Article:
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In FPH Law (A firm) v Brown (t/a Integrum Law) [2018] EWCA Civ 1629 (16 July 2018)

the Court of Appeal upheld a decision permitting a claim by solicitors against a former partner who had taken cases to a new firm and had undertaken to keep the original firm informed about matters raised in costs negotiations, including a specific claimant personal injury case.

The substantive claim was settled and there were then negotiations in relation to costs, during which the defendant challenged the validity of the claimant’s Conditional Fee Agreement and, ultimately, at the detailed assessment the District Judge upheld that challenge and ruled that the Conditional Fee Agreement was unenforceable and allowed the claimant no profit costs at all and indeed ordered the claimant to pay the losing defendant’s costs of £5,000 in relation to the defendant’s successful conduct of the detailed assessment proceedings.

Consequently neither the original firm of solicitors, nor the new firm, got any costs.

Before the detailed assessment took place, there had been negotiations in relation to costs, the vast majority of which were due to the original firm.

By 5 May 2011 the defendant had offered £64,000 in relation to costs, but had repeated their concerns about the validity of the Conditional Fee Agreement.

On 6 May 2011 the defendant here, that is the solicitor who had moved firms, suggested to the claimant here – the original firm of solicitors that he worked for – that they counteroffer £77,000, with a view to settling at £73,000.

In fact he counteroffered in the sum of £78,000 and on 16 May 2011 the defendants increased their offer to £70,000.

Thus, in a case where the validity of the Conditional Fee Agreement was being challenged, ultimately successfully, the defendants were in the substantive action were prepared to pay £70,000 and the claimants in the substantial action were prepared to accept £73,000.

The Court of Appeal said:

“13. There, for reasons which are wholly unexplained, the matter rested. Even though Jarvis’ solicitors were prepared to offer £70,000, and the claimant was prepared to accept £73,000 (even without knowing about the challenge to the validity of the CFA), the defendant failed to effect a settlement of the costs dispute. Instead the defendant allowed the dispute with Jarvis’ solicitors to continue to formal pleadings and a final determination. The claimant had no involvement in any of this.

Following the detailed assessment proceedings the original law firm brought these proceedings and the former partner argued that the ultimate finding of invalidity in relation to the Conditional Fee Agreement was a complete defence to the claim that had the original solicitors known about the challenge to the validity of the Conditional Fee Agreement, it would have instructed the former partner to accept the offer of £70,000.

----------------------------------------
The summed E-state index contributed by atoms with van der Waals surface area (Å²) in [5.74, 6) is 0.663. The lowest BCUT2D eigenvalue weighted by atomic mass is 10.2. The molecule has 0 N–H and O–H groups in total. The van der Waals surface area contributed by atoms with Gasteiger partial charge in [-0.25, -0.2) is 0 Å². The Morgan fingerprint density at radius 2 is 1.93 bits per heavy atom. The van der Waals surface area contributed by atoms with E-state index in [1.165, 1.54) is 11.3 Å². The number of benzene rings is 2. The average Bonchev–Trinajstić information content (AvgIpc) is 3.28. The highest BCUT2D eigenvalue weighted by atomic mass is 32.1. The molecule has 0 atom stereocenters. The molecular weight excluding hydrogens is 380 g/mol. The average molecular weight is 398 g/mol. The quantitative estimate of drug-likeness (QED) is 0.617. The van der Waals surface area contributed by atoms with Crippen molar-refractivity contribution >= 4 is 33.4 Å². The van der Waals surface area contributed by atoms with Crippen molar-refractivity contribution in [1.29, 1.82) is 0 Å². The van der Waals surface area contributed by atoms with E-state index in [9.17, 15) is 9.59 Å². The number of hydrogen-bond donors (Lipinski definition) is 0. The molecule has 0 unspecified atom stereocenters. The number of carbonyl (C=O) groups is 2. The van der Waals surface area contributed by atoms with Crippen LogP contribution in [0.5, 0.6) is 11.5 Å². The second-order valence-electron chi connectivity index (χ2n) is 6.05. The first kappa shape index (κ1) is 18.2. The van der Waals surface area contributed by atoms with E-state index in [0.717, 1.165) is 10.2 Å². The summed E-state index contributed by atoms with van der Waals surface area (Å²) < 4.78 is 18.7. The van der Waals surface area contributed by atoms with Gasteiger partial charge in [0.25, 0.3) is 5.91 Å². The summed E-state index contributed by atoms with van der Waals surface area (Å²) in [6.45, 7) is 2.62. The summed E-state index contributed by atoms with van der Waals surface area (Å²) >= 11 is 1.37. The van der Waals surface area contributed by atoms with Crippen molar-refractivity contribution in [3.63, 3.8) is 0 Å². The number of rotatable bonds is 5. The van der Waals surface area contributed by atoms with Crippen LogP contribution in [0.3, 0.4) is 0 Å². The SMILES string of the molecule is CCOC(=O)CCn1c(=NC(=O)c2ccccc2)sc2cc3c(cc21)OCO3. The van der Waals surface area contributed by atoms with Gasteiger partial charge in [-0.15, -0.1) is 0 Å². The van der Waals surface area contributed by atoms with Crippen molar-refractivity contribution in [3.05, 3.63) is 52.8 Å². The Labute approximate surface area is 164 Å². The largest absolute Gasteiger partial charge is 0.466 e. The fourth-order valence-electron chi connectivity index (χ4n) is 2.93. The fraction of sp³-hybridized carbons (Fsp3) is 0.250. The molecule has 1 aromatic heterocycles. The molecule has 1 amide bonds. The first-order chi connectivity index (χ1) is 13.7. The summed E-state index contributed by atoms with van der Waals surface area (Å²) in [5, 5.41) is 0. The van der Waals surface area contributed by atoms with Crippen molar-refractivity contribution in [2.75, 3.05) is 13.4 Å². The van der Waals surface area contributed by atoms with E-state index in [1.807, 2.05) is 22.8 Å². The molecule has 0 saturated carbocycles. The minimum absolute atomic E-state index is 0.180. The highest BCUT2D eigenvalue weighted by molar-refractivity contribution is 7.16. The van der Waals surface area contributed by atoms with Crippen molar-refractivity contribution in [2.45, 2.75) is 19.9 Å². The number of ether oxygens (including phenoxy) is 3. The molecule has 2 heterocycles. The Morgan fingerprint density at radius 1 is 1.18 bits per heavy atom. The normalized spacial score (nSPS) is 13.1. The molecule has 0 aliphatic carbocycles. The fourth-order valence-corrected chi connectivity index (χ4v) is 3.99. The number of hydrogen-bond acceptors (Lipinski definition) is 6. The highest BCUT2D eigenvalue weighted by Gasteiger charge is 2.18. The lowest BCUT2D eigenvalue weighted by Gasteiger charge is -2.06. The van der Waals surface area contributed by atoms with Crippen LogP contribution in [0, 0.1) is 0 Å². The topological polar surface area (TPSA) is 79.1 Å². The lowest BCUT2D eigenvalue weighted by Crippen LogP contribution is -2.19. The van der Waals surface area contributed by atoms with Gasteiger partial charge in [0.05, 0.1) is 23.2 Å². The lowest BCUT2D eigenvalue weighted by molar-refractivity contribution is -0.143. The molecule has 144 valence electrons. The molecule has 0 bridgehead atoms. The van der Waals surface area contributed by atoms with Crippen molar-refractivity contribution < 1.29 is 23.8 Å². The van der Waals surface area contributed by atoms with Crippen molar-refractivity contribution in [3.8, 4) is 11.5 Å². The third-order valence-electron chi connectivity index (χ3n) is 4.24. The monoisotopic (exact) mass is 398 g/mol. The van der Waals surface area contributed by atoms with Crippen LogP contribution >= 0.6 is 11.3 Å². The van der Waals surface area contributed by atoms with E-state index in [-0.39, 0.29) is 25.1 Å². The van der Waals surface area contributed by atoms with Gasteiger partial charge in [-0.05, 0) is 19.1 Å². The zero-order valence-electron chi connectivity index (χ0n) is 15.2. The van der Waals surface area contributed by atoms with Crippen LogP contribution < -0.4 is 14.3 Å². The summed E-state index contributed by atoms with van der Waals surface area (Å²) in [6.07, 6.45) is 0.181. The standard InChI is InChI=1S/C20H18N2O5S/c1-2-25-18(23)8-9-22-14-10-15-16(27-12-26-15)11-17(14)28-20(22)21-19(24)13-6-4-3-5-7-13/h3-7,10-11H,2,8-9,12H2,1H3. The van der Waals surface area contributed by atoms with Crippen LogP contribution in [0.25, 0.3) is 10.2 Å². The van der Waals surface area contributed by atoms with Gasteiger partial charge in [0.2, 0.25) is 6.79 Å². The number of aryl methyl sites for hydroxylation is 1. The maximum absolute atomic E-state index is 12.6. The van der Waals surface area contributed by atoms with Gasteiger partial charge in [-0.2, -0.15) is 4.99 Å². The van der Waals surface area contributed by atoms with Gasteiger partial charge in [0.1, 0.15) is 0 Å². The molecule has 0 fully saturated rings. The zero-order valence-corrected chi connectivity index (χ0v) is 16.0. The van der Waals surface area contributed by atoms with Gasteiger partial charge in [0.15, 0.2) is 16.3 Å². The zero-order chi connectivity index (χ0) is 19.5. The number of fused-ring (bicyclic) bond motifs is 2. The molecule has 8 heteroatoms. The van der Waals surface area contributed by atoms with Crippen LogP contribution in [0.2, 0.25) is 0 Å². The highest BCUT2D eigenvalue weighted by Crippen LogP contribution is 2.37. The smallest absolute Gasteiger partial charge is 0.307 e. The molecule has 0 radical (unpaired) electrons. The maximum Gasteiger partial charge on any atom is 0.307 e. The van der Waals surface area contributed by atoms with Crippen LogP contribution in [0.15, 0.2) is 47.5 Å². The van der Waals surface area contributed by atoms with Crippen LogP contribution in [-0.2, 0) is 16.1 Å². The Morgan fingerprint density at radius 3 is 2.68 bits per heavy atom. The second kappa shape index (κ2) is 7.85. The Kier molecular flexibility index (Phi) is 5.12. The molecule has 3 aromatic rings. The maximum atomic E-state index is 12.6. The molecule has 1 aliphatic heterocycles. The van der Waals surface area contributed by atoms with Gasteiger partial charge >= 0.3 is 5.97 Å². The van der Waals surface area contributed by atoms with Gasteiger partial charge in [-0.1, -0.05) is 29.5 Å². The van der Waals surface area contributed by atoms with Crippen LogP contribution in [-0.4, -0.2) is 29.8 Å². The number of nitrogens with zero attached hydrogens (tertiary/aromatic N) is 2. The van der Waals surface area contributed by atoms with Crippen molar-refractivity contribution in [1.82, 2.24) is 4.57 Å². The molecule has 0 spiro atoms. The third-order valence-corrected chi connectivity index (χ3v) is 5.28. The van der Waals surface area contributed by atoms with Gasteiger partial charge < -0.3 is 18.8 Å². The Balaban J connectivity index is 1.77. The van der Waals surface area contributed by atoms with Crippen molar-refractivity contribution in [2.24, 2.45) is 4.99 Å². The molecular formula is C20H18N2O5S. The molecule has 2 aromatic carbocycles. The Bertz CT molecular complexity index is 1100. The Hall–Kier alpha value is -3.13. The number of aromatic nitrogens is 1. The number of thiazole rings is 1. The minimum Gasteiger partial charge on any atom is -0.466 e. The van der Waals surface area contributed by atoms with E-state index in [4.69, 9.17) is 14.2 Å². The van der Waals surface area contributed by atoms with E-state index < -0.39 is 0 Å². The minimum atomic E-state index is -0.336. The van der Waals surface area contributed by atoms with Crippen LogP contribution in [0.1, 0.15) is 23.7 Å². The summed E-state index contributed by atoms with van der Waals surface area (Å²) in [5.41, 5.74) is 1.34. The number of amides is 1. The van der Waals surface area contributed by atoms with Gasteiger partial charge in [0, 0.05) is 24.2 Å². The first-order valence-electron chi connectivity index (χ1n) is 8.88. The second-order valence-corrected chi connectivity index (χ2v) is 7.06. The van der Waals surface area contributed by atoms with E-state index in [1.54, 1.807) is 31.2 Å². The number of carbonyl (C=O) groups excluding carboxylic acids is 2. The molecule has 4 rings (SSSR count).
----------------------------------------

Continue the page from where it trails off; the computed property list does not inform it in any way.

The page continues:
At first instance the High Court held that a compromise of claims made under contracts said to be illegal was an enforceable comprise, applying

Binder v Alachouzos [1972] 2 Q.B. 151

Here the Court of Appeal rejected the argument that Binder could be distinguished and rejected the idea that a higher standard should be applied to the Conditional Fee Agreement drawn up by solicitors as officers of the court.

In Binder the agreement had been put into place on the basis of legal advice. The knowledge and experience of those involved in the drafting of an agreement could not affect the application of the principle in that case.

The Court of Appeal went on to say:

43. More widely, it seems to me that the argument that the CFA must be treated as if it was always illegal or unenforceable (thus striking down any agreement subsequently based upon it), is commercially unrealistic. It would discourage the compromise of costs issues, and instead encourage lawyers for the losing party to work through existing CFAs with a fine-tooth comb to try and find a reason why the entire CFA was illegal or unenforceable, so as to provide the losing party with some sort of windfall on costs. Solicitors enter into CFAs in good faith, as a way of providing legal services to a claimant who needs them and who would otherwise be unable to pay for them. Sometimes things go wrong, and the CFA which has been entered into will be found to be unenforceable. But it would go much too far to say that such a result must always strike down an earlier bona fide compromise of costs based on that Conditional Fee Agreement.”


A sensible and correct decision.

It beggars belief how some solicitors deal with costs issues.

This is one of them.

Written by kerryunderwood

August 20, 2018 at 8:10 am

Posted in Uncategorized

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